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Matt Hancock tells people not to have casual sex and stick to ‘established relationships’ to stop coronavirus spreading

SINGLE Brits are facing a sex ban after the government ordered lovers to ditch casual flings to stop coronavirus spreading.

Health Secretary Matt Hancock warned that people need to “be careful” before they think about pulling outside of “established relationships”.

It comes as Boris Johnson laid out his battle-plan to tackle the second wave of covid-19 telling Brits to pull together and be responsible over the next few months.

But Mr Hancock told anyone looking for a steamy affair in the winter months to think twice.

He said: “In these rules that we have to bring in, there have to be boundaries, to coin a phrase.

“If you’re saying that two households shouldn’t mix, which we are in some parts of the country – in the North East, the North West, in Scotland, in parts of Wales – then you have to then define what is the boundary of that.”

It just means that people need to be careful, they need to be sensible.

He added: “I think we should stick to the letter of it, which is it is okay in an established relationship.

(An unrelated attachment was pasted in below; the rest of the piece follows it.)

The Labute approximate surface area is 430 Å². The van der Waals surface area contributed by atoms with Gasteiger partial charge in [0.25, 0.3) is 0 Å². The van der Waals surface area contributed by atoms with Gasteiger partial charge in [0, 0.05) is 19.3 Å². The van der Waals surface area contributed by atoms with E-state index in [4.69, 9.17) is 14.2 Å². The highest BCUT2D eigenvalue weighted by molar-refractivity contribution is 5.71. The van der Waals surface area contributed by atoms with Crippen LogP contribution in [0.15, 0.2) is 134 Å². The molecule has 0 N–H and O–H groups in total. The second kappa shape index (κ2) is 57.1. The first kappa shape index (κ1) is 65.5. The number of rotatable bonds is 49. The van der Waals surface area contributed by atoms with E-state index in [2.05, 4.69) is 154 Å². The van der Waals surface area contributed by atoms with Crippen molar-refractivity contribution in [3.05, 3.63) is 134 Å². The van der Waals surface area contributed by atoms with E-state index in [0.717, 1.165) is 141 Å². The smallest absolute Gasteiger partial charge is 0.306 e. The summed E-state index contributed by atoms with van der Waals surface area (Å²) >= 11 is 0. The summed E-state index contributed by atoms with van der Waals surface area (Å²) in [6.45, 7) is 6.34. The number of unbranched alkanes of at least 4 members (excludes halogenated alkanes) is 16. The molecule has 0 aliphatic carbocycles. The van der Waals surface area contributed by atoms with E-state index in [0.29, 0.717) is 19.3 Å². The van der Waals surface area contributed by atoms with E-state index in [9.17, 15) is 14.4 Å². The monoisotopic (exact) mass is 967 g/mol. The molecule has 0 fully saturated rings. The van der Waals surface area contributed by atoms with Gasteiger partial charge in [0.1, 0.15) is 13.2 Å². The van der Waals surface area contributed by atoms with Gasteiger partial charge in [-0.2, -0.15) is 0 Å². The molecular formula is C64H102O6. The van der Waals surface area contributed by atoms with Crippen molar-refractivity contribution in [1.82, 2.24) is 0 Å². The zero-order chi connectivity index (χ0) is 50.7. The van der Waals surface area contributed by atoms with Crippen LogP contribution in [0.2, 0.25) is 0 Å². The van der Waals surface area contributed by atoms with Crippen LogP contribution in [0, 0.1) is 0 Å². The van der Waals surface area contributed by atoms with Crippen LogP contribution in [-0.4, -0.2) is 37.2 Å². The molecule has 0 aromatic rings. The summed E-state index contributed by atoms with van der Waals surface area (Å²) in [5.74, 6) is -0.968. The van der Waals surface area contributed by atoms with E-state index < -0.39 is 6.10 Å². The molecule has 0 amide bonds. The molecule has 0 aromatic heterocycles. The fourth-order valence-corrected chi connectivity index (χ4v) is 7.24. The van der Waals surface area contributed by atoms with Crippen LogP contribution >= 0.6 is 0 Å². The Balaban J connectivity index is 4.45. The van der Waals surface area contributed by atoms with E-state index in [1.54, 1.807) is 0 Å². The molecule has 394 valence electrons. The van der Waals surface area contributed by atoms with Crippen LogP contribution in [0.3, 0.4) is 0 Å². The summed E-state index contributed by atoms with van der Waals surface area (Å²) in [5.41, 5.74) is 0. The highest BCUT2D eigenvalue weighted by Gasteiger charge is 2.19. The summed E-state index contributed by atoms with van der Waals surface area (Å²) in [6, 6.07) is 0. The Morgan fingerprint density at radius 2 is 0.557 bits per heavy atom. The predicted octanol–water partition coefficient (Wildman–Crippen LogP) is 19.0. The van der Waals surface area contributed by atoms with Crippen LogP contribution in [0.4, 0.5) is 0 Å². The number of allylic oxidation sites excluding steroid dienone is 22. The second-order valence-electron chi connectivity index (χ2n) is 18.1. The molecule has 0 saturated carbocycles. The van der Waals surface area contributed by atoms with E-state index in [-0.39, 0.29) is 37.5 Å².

“It just means that people need to be careful, they need to be sensible.

“If you’re in a relationship that is well established… what it means is people realising that coming into close contact with people from other households, then that is how the virus spreads.”

Mr Hancock joked that “I know I am in an established relationship” with his wife.

The government previously tried to enforce a ban back in June – with sex in your own home with a lover from another household made illegal.

However, this was lifted later than month when the PM explained single adult bubbles could join up in twos.

He said at the time: “There are too many people, particularly those who live by themselves who are lonely and struggling with being unable to see friends and family.”

Students were also warned against casual sex with universities slapping freshers with rules and fines to stop covid spreading in the halls.

Wild parties and sleeping around are off the agenda for freshers this year with social interactions confined to one household.

New students also face penalties if they break the rules with one university chief saying that “expectations of behaviour” will be very different in the current climate.

In the majority of British universities students will live in “bubbles” of between six and 13 people.

This means that students can socialise as much as they want with their housemates but sleeping over at a friend’s is out of the question.

People stuck on localised lockdowns were also temporarily banned from hooking up outside of their households.

In late August one million Northerners had to endure restrictions with people in Trafford, Bolton, Stockport, Burnley, Hyndburn among the areas hit.

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